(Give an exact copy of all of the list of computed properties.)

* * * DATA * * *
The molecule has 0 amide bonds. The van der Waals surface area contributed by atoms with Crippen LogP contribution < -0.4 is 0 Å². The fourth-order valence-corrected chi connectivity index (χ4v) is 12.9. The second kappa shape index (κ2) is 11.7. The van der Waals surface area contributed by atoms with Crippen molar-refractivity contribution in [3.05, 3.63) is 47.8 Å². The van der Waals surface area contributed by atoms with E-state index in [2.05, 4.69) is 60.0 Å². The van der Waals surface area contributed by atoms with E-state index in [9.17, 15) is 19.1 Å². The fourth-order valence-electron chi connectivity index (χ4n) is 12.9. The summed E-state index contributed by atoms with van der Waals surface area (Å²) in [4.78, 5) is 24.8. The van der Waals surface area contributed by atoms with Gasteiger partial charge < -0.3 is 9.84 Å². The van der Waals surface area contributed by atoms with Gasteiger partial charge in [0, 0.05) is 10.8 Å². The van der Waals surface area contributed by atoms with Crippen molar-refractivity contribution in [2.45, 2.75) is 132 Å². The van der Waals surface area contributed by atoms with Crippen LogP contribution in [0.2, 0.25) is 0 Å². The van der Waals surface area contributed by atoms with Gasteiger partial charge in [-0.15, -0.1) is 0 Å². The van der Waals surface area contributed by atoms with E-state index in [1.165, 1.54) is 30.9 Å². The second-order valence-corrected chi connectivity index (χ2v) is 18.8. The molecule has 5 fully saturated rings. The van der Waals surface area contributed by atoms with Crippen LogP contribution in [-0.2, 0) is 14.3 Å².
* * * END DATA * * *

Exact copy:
The molecule has 0 amide bonds. The van der Waals surface area contributed by atoms with Crippen LogP contribution < -0.4 is 0 Å². The fourth-order valence-corrected chi connectivity index (χ4v) is 12.9. The second kappa shape index (κ2) is 11.7. The van der Waals surface area contributed by atoms with Crippen molar-refractivity contribution in [3.05, 3.63) is 47.8 Å². The van der Waals surface area contributed by atoms with E-state index in [2.05, 4.69) is 60.0 Å². The van der Waals surface area contributed by atoms with E-state index in [9.17, 15) is 19.1 Å². The fourth-order valence-electron chi connectivity index (χ4n) is 12.9. The summed E-state index contributed by atoms with van der Waals surface area (Å²) in [4.78, 5) is 24.8. The van der Waals surface area contributed by atoms with Gasteiger partial charge < -0.3 is 9.84 Å². The van der Waals surface area contributed by atoms with Gasteiger partial charge in [0, 0.05) is 10.8 Å². The van der Waals surface area contributed by atoms with Crippen molar-refractivity contribution in [2.45, 2.75) is 132 Å². The van der Waals surface area contributed by atoms with Crippen LogP contribution in [0.2, 0.25) is 0 Å². The van der Waals surface area contributed by atoms with Gasteiger partial charge in [-0.15, -0.1) is 0 Å². The van der Waals surface area contributed by atoms with E-state index in [1.165, 1.54) is 30.9 Å². The second-order valence-corrected chi connectivity index (χ2v) is 18.8. The molecule has 5 fully saturated rings. The van der Waals surface area contributed by atoms with Crippen LogP contribution in [-0.2, 0) is 14.3 Å².